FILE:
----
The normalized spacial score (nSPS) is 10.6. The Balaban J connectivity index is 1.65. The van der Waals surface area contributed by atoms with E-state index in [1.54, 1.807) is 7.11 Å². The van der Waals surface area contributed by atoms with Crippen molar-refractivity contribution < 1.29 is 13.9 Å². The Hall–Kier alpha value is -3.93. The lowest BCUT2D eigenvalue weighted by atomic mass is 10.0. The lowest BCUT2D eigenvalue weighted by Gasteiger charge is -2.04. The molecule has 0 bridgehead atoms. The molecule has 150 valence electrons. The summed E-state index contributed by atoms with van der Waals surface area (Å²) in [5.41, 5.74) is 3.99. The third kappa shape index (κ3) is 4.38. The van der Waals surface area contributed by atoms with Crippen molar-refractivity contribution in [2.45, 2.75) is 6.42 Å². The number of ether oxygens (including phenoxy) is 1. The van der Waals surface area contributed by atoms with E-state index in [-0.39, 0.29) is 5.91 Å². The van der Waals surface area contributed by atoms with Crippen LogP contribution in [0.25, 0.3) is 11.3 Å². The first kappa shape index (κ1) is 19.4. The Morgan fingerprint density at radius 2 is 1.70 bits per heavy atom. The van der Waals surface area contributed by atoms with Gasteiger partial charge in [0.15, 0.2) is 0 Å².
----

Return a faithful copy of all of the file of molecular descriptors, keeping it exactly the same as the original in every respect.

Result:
The normalized spacial score (nSPS) is 10.6. The Balaban J connectivity index is 1.65. The van der Waals surface area contributed by atoms with E-state index in [1.54, 1.807) is 7.11 Å². The van der Waals surface area contributed by atoms with Crippen molar-refractivity contribution < 1.29 is 13.9 Å². The Hall–Kier alpha value is -3.93. The lowest BCUT2D eigenvalue weighted by atomic mass is 10.0. The lowest BCUT2D eigenvalue weighted by Gasteiger charge is -2.04. The molecule has 0 bridgehead atoms. The molecule has 150 valence electrons. The summed E-state index contributed by atoms with van der Waals surface area (Å²) in [5.41, 5.74) is 3.99. The third kappa shape index (κ3) is 4.38. The van der Waals surface area contributed by atoms with Crippen molar-refractivity contribution in [2.45, 2.75) is 6.42 Å². The number of ether oxygens (including phenoxy) is 1. The van der Waals surface area contributed by atoms with E-state index in [-0.39, 0.29) is 5.91 Å². The van der Waals surface area contributed by atoms with Crippen LogP contribution in [0.25, 0.3) is 11.3 Å². The first kappa shape index (κ1) is 19.4. The Morgan fingerprint density at radius 2 is 1.70 bits per heavy atom. The van der Waals surface area contributed by atoms with Gasteiger partial charge in [0.15, 0.2) is 0 Å².